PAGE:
Thursday, July 19, 2012


Let me get back to my dog tales. You see, every time we lost a pet dog to death, we'd make an unspoken vow that we would save ourselves from further heartache by simply not adopting another. Major's traumatic death hammered this in ever more clearly. My mother, particularly, couldn't even bear the thought of having another dog after she lost him. Her silence and sorrow boomed throughout the house, a warning that the three-letter word should no longer be discussed.

September 1999 turned into October 1999. Just one month had passed since we lost Major. And we continued to miss him...our hearts as gloomy as the monsoon sky outside. But, October was soon drawing to a close. Cloudy skies began to give way to the glint of the smiling sun. The transition was metaphorical because it was about to happen in our home too.

RAY OF SUNSHINE: Cara, at three months
Wrapped in one of mom's old white blouse with black spots was Cara...a Dalmatian! It was mom's surprise for us as we returned home from school one mundane afternoon. I'd earlier thought Dalmatians were just figments of Dodie Smith's imagination. Clearly, they weren't!

Later that evening, mom confessed to us that she wasn't excited to have Cara. She had accepted her out of compassion - and also because she looked adorable, swathed with soft cloths in a cane basket, red ribbon round her neck. Cara, she told us, was the runt of a litter of 13 Dalmatian puppies. Since her mother began rejecting her and no one was willing to buy her, the owner thought it best to hand over the fragile life to us. "Amusing," I thought, because till then, Major was the only dog we had bought...the rest had been given to us gratis.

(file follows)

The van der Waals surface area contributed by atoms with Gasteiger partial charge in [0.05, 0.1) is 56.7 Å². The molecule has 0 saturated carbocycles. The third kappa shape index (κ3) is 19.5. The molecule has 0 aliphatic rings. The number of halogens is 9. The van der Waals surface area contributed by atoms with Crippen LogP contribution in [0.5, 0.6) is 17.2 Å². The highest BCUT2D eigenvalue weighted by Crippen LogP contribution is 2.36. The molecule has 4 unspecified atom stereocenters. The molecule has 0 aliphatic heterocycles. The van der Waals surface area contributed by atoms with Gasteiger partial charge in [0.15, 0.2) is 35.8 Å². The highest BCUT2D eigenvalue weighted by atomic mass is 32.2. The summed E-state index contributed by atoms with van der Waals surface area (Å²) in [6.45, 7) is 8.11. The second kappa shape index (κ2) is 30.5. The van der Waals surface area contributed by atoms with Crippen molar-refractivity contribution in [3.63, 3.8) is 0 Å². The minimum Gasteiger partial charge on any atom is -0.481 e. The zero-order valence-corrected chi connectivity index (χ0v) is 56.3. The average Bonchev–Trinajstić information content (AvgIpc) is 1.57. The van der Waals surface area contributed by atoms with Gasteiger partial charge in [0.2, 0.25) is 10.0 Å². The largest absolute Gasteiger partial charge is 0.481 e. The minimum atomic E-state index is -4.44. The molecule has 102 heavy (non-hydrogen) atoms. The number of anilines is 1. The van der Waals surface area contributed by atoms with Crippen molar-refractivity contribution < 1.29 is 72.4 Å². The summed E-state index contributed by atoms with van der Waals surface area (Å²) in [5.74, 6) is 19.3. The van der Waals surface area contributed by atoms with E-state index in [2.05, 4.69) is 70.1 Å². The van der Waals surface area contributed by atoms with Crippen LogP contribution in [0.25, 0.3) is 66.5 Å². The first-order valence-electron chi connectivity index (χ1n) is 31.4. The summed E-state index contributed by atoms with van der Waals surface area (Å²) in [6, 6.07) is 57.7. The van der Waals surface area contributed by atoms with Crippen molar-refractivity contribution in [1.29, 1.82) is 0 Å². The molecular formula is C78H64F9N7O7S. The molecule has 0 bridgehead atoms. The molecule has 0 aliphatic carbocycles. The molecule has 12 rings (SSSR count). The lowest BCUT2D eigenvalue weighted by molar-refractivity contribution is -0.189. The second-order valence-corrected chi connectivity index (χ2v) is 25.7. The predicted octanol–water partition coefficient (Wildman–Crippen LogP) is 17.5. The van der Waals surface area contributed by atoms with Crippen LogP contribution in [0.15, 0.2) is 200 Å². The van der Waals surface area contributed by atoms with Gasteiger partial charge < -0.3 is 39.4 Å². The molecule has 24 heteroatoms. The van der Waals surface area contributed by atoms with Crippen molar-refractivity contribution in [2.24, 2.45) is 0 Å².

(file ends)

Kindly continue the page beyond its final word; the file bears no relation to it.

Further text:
As a three-weeks-old pup, Cara didn't look one bit like the Dalmatians I'd seen in Smith's novel. Yes, she was nose, sealed ears and all,...but fully white with light liver coloured patches instead of spots. To my sister and I, she seemed like an exquisite breed that we knew nothing about. So, we took to Volume D of our World Book Encyclopedia to educate ourselves. Later, in the dictionary, we came across a glossary of names. I chose Cara, because I liked the way it sounded (apparently it means 'friend'). My sister chose Candita, which means white/pure. As we couldn't come to a consensus, we named our cherubic pup:


Incidentally, Cara was unknowingly bestowed the honour of being the first dog to take on our family surname.

Wednesday, July 04, 2012


While watching re-runs of Bollywood actor Aamir Khan's show, Satyamev Jayate (Sanskrit for 'Truth Alone Conquers'), I came across a poignant statement made by Harish Iyer, a victim of child abuse. If you aren't familiar with his story, I'd suggest you watch the following clip in its entirety:

On the other hand, if you are aware of his case, just watch between 8:01 and 8.54.

For those of you who don't understand Hindi, I will try my hand at translating what Harish said in those few seconds. It moved me to tears and it will you too!

"If anyone has helped me, it was not a human dog helped me. I had a German shepherd, Jimmy. When I would return home after being abused, I don't know how he used to know that something bad had happened to me. When I would return home, he would pull and take me away to the bedroom and, jumping on to his bed, he would to flay his paws and signal me to come and sit next to him. I used to go on talking, go on talking, go on talking, and when I used to cry, he would lick my tears. He has drunk my every the true sense of the word. And that gave me strength."